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The historical past and tragedy of the primary mountain railroad via the eyes of previous staff | Information, Historical past, Options from the Northeast Kingdom of Vermont

The historical past and tragedy of the primary mountain railroad via the eyes of previous staff | Information, Historical past, Options from the Northeast Kingdom of Vermont

2023-05-06 17:11:54

Tim Lewis’ “Mt. Washignton Cog Railway Roster,” profiles hundreds of historic “Coggers.” …

The Mt. Washington Cog Railway, the primary of solely two mountain railroads within the U.S., had an exemplary security document for its first 98 years, contemplating that it was constructed to claw its approach up steep slopes and straddle deep ravines to the highest of the tallest peak within the northeastern United States. Then got here 1967.

Over the course of some months, misfortune and tragedy beset the mountain railroad and its homeowners. In early June, harm to a summit resort brought about monetary hardship for proprietor Col. Arthur Teague. Quickly after, “The Colonel,” as he was referred to, suffered a coronary heart assault. On Aug. 4, following a gathering along with his lawyer and accountant, he took his personal life. Possession handed to his spouse, Ellen. Two weeks later, whereas on path to a horse present in Keene, N.H., a automotive crash took the lifetime of the Teagues’ 14-year-old daughter, Lucy. On Sept. 17, a misaligned change within the cog monitor brought about a derailment that killed eight passengers, together with three youngsters.

MtnGraphic002 with cloning.jpg

An illustration displaying the geographic places and landmarks alongside the 3-mile path to the summit of Mt. Washington.

The rack and pinion mechanics of the Cog had been designed and constructed within the nineteenth century by the Cog’s first proprietor, Sylvester Marsh. In between the 2 rails, a toothed rack rail accepts the cog wheels fitted to the locomotive and passenger automotive. The locomotive pushes the passenger automotive up the mountain and descends the mountain by entering into reverse. Throughout descent, velocity is managed by air compression within the engine’s cylinders and brakes. It takes about an hour to make the practically 3-mile climb, and an hour to descend.

From the Cog’s first passenger journey in 1868, via 1967, there wasn’t a single loss of life to a paying buyer, although a number of Cog staff weren’t so fortunate. Many of those deaths had been the results of slide boards, which had been used from the 1870s via the early a part of the twentieth century for fast descents by particular person staff down the monitor. They got here to be generally known as the “Satan’s Shingle.”

Perception into the sequence of occasions main as much as 1967 has been supplied by two Danville residents, Norman “Jitney” Lewis and his son Tim, who knew the Teagues intimately and labored for them on the Cog. Tim is a professor of digital journalism at Northern Vermont College – Lyndon

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Norm “Jitney” Lewis and his son, Tim, in 1958.


Danville’s Tim Lewis holds up the signal for the Mt. Washington engine.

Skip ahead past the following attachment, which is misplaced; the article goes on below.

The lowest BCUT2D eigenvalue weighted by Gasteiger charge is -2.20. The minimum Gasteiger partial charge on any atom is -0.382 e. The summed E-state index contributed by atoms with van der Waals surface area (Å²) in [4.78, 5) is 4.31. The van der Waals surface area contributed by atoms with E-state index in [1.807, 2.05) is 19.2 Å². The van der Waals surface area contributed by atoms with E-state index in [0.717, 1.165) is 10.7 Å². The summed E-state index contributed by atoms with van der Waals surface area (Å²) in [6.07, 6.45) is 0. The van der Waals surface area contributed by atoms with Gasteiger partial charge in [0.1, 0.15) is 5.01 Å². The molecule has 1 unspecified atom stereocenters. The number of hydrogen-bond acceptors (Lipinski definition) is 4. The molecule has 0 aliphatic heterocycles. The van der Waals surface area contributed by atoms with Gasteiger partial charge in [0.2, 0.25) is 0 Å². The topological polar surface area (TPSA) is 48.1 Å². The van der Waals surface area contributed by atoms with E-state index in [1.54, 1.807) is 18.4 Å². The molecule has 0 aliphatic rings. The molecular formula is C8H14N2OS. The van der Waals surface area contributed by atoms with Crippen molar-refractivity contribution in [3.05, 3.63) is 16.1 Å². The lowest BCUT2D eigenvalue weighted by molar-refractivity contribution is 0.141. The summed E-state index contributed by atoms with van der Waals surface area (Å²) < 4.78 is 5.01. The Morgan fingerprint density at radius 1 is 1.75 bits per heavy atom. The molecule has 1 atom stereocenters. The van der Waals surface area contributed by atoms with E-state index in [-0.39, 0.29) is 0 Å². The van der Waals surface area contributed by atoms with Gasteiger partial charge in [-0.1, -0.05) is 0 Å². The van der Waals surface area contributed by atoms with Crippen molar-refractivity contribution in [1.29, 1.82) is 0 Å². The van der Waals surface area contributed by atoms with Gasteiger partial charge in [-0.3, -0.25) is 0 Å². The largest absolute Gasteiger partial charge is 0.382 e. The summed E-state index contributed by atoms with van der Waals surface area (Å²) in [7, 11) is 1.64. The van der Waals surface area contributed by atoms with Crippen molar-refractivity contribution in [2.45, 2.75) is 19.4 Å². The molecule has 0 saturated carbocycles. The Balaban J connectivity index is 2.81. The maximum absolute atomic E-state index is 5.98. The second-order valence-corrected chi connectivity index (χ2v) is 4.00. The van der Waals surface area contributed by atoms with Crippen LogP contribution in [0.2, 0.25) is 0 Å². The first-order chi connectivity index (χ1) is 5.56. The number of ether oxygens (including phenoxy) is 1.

Collectively, they produced a three-volume treatise on the Cog that extends to hundreds of pages and offers a highly-technical operations guide, as nicely an inside perspective on the historical past of the mountain railway and its staff, some with native ties.

Jitney’s household spent 18 summers in Bretton Woods, N.H., the place he labored as a “Cogger,” as staff of the railroad are identified. In 1950, Jitney was attending Lyndon Trainer’s school, the establishment that might turn into Lyndon State Faculty and now Northern Vermont College – Lyndon. His roommate, George Trask, gave him his nickname for his jitter-bugging capability on the native dance corridor. Trask additionally launched him to The Colonel, who quickly employed him. By way of 1967, Jitney was answerable for taking passengers safely to the mountain’s 6,288-foot summit and down once more. He spent his summers on the Marshfield Base Station – alone at first and later along with his household.

Jitney’s final summer season on the Cog was 1967, when he signed a 12-month contract to be assistant superintendent at a college in Chester, Vt. He left previous to the 1967 crash, however beforehand, in line with Tim, his father walked and inspected the complete monitor. Jitney’s closing report mentioned, “the one attainable trigger for an accident on the road sooner or later could be human error because the monitor, the locomotive, and automotive mechanisms, in addition to working procedures, had been sound if maintained and adopted.”

The Crash

On Sept. 17, 1967, the No. 3 Base Station engine and an aluminum passenger automotive The Chumley, left the summit with greater than 80 passengers round 5:10 p.m. The locomotive was in entrance of the passenger automotive backing down the monitor. On board had been an engineer, an engineer in coaching, a fireman and a brakeman. On the descent, the Base Station met an ascending prepare at Skyline Swap, one among three switches designed to permit trains to go one another.

1967.09.19 NH State PD photos.tiff

1967.09.19 NH State PD photos.tiff

The pictures above had been taken by George Hester, of the New Hampshire State Police Felony & Photographic Laboratory, on Sept. 19, 1967  following the 1967 crash that killed eight individuals.

Because the prepare reached Skyline, it slowed down however didn’t cease. The crew assumed the change had been left within the appropriate place. Nevertheless it wasn’t. When the engine hit, each the entrance and rear cogs had been compelled out of the rack. The engine left the tracks and tumbled to the rocks beneath, leaving the passenger automotive in an runaway slide down the tracks like a seven-ton sled. Roughly 500 ft later, at 35 miles per hour, the automotive left the monitor and smashed onto its aspect.

New Hampshire Public Utilities Fee Director Winslow E. Melvin investigated the scene and revealed a report on Sept. 22. He confirmed the change was misaligned and brought about the accident.

“It’s our conclusion that the first reason behind the accident was human error,” Melvin wrote, “and never as a consequence of any structural or mechanical deficiency of the railroad.”

Within the days following, media and politicians throughout the area debated the protection of the railway and out of state corporations had been employed to conduct extra investigations into the crash.

Ellen Teague established a brand new coverage that required all engines to come back to an entire cease in any respect switches and a visible inspection made. Finally, the change system was changed altogether.